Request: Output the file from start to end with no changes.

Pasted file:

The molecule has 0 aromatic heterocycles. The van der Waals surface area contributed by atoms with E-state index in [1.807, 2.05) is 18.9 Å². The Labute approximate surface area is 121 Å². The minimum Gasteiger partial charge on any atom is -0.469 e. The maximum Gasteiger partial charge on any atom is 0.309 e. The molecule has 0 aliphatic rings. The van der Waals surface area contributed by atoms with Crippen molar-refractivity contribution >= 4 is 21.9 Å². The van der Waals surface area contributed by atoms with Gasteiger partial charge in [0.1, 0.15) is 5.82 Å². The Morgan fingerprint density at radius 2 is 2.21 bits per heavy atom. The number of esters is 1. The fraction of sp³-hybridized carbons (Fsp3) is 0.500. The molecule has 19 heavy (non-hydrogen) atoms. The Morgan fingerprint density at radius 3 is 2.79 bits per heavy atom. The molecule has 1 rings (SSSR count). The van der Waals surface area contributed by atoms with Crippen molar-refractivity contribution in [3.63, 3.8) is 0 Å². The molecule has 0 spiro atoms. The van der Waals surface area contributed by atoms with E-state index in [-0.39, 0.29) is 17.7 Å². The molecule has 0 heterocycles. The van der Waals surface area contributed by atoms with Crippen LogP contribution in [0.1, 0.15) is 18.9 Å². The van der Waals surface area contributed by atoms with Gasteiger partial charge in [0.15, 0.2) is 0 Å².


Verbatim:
The molecule has 0 aromatic heterocycles. The van der Waals surface area contributed by atoms with E-state index in [1.807, 2.05) is 18.9 Å². The Labute approximate surface area is 121 Å². The minimum Gasteiger partial charge on any atom is -0.469 e. The maximum Gasteiger partial charge on any atom is 0.309 e. The molecule has 0 aliphatic rings. The van der Waals surface area contributed by atoms with Crippen molar-refractivity contribution >= 4 is 21.9 Å². The van der Waals surface area contributed by atoms with Gasteiger partial charge in [0.1, 0.15) is 5.82 Å². The Morgan fingerprint density at radius 2 is 2.21 bits per heavy atom. The number of esters is 1. The fraction of sp³-hybridized carbons (Fsp3) is 0.500. The molecule has 19 heavy (non-hydrogen) atoms. The Morgan fingerprint density at radius 3 is 2.79 bits per heavy atom. The molecule has 1 rings (SSSR count). The van der Waals surface area contributed by atoms with Crippen molar-refractivity contribution in [3.63, 3.8) is 0 Å². The molecule has 0 spiro atoms. The van der Waals surface area contributed by atoms with E-state index in [-0.39, 0.29) is 17.7 Å². The molecule has 0 heterocycles. The van der Waals surface area contributed by atoms with Crippen LogP contribution in [0.1, 0.15) is 18.9 Å². The van der Waals surface area contributed by atoms with Gasteiger partial charge in [0.15, 0.2) is 0 Å².